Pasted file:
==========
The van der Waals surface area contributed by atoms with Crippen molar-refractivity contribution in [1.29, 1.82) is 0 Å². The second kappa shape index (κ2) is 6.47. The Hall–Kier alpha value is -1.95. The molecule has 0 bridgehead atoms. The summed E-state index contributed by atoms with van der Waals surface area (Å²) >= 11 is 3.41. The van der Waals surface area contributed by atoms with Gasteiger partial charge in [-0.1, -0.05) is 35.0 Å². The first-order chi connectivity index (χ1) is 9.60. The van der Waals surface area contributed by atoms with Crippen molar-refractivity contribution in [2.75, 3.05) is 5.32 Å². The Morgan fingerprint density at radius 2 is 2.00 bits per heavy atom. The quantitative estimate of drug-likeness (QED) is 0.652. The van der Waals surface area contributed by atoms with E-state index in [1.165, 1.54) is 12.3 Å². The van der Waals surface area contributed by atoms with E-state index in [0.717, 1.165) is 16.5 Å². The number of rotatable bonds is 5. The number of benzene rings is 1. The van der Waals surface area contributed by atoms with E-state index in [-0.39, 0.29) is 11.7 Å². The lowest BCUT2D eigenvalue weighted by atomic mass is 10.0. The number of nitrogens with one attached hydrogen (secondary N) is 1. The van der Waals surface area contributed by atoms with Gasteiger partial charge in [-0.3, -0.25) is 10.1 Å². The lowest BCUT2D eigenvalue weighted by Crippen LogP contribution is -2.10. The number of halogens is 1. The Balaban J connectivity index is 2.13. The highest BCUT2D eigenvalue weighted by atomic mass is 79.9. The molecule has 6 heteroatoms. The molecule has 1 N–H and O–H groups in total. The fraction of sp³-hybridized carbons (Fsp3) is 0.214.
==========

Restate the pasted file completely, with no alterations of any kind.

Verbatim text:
The van der Waals surface area contributed by atoms with Crippen molar-refractivity contribution in [1.29, 1.82) is 0 Å². The second kappa shape index (κ2) is 6.47. The Hall–Kier alpha value is -1.95. The molecule has 0 bridgehead atoms. The summed E-state index contributed by atoms with van der Waals surface area (Å²) >= 11 is 3.41. The van der Waals surface area contributed by atoms with Gasteiger partial charge in [-0.1, -0.05) is 35.0 Å². The first-order chi connectivity index (χ1) is 9.60. The van der Waals surface area contributed by atoms with Crippen molar-refractivity contribution in [2.75, 3.05) is 5.32 Å². The Morgan fingerprint density at radius 2 is 2.00 bits per heavy atom. The quantitative estimate of drug-likeness (QED) is 0.652. The van der Waals surface area contributed by atoms with E-state index in [1.165, 1.54) is 12.3 Å². The van der Waals surface area contributed by atoms with E-state index in [0.717, 1.165) is 16.5 Å². The number of rotatable bonds is 5. The number of benzene rings is 1. The van der Waals surface area contributed by atoms with E-state index in [-0.39, 0.29) is 11.7 Å². The lowest BCUT2D eigenvalue weighted by atomic mass is 10.0. The number of nitrogens with one attached hydrogen (secondary N) is 1. The van der Waals surface area contributed by atoms with Gasteiger partial charge in [-0.3, -0.25) is 10.1 Å². The lowest BCUT2D eigenvalue weighted by Crippen LogP contribution is -2.10. The number of halogens is 1. The Balaban J connectivity index is 2.13. The highest BCUT2D eigenvalue weighted by atomic mass is 79.9. The molecule has 6 heteroatoms. The molecule has 1 N–H and O–H groups in total. The fraction of sp³-hybridized carbons (Fsp3) is 0.214.